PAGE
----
After scorching in the sun for 1.5 hours (and this was at 10 am) I went to a luncheon hosted by Edinburgh 2008 which will be hosting World Cross next year. The always gracious Kip Keino was in attendance and a bunch of men in skirts. Geoff Wightman a letsrun.com fan invited me to the lunch and I'm glad I went. Kenny Klotz's dad is over here, really enjoying Kenya like the rest of us (he went on an incredible safari and like I believe Americans have a lot to learn by coming to Afirca), and he sat with us at lunch.
At the same hotel was the pre-race press conference featuring Kenenisa Bekele, Moses Mosop, and Lornah Kiplagat. For more on the press conference see:
Not much usually goes on at these conferences usually as the traditional questions are asked. But this one I thought was fairly interesting for a few reasons. First, because of all the former Kenyans stars who were just sitting in the stands watching. 3 to left Paul Tergat, 4 to my left, Wilson Kikpeter. Plus Tegla Laroupe, Martin Keino and who knows who else. But that's what it is like in Kenya. You'll be talking to some guy (i swear it wasn't me but would have done the same thing) about running and not realize it's Patrick Sang a former steeplechase stud.
So I talked to Paul a bit (telling him I'm the brother of Robert, (Rojo took Paul to meet President with Moses Tanui)
Next thing you know Paul is asking me about my brother and my dad (my dad went to lunch with them) taking down my name and number and saying he'll come by the next time he's in the States. Then he gives me my number and tells me to call and come by when I'm in Nairobi (Paul lives with his family outside of Nairobi instead of being in a formal training camp where the guys live as monks). So I'll be putting my Kenyan cell phone (only like $28 and costing only about 35 cents a minute to call the US -best thing I've bought so far) to good use.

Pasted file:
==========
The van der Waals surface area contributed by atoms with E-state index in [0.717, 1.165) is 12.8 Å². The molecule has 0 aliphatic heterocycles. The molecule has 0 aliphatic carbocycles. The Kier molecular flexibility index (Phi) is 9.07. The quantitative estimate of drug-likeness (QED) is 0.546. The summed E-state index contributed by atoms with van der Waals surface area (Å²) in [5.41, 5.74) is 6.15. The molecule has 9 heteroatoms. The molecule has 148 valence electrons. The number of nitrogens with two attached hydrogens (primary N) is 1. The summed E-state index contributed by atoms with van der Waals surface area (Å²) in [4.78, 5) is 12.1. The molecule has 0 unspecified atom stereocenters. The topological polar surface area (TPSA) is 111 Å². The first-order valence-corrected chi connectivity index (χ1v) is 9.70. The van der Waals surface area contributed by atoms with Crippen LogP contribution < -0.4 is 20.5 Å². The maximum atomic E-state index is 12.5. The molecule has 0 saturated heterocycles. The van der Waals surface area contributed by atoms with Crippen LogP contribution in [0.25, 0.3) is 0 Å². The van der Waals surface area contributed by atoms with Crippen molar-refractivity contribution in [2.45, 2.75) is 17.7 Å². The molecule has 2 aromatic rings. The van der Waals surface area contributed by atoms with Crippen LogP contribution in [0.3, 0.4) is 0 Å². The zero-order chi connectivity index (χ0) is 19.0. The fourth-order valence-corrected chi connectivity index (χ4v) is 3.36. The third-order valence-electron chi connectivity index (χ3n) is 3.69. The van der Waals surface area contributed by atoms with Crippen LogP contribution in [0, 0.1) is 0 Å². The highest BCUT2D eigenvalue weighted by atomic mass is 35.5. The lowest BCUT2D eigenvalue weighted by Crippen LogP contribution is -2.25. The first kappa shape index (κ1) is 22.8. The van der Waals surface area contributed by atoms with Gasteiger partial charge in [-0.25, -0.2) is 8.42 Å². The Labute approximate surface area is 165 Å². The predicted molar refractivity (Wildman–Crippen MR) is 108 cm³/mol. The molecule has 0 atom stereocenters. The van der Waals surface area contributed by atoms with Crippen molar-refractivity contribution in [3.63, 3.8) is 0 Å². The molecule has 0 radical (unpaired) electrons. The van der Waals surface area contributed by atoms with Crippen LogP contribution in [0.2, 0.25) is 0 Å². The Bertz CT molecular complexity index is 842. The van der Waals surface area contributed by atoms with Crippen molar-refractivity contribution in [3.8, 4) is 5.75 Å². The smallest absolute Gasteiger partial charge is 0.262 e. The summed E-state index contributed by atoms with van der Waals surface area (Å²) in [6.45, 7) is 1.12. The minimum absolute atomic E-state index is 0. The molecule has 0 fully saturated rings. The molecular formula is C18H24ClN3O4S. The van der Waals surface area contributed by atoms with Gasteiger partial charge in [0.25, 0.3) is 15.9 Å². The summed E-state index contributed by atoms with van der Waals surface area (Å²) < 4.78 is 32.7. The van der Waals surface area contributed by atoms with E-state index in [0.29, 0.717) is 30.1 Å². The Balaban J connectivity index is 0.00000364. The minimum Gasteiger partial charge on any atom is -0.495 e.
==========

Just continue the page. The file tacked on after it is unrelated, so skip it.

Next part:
I also was struck by a few things said at the press conference. The Kenyans are very proud of this event and the head of the LOC talked about how "cross country has finally returned home". The average Kenyan on the street really wants a Kenyan individual winner (especially on the men's side) but most observers think Kenenise Bekele will get his 11th straight world title and his record breaking 6th long course title. But i don't think the average Kenyan thinks that as well. (My baggage porter was showing me his track knowledge by talking about Maurice Greene. I thought it was kind of funny when he said, "this is too long for him right?" and then asked whether I thought he was on drugs. Then he added, "he should do it the Kenyan way- with a lot of hard work")
The press asked Bekele about breaking Tergat's record of 5 long course titles, he said he hoped to do it and would be honored. There then was a moment when Bekele looked through the crowd at Tergat and Tergat returned the gaze and they both basically acknowledge each other's greatness. I think a lot of people missed it (including myself as I was now just in front of Tergat but had it relayed to me)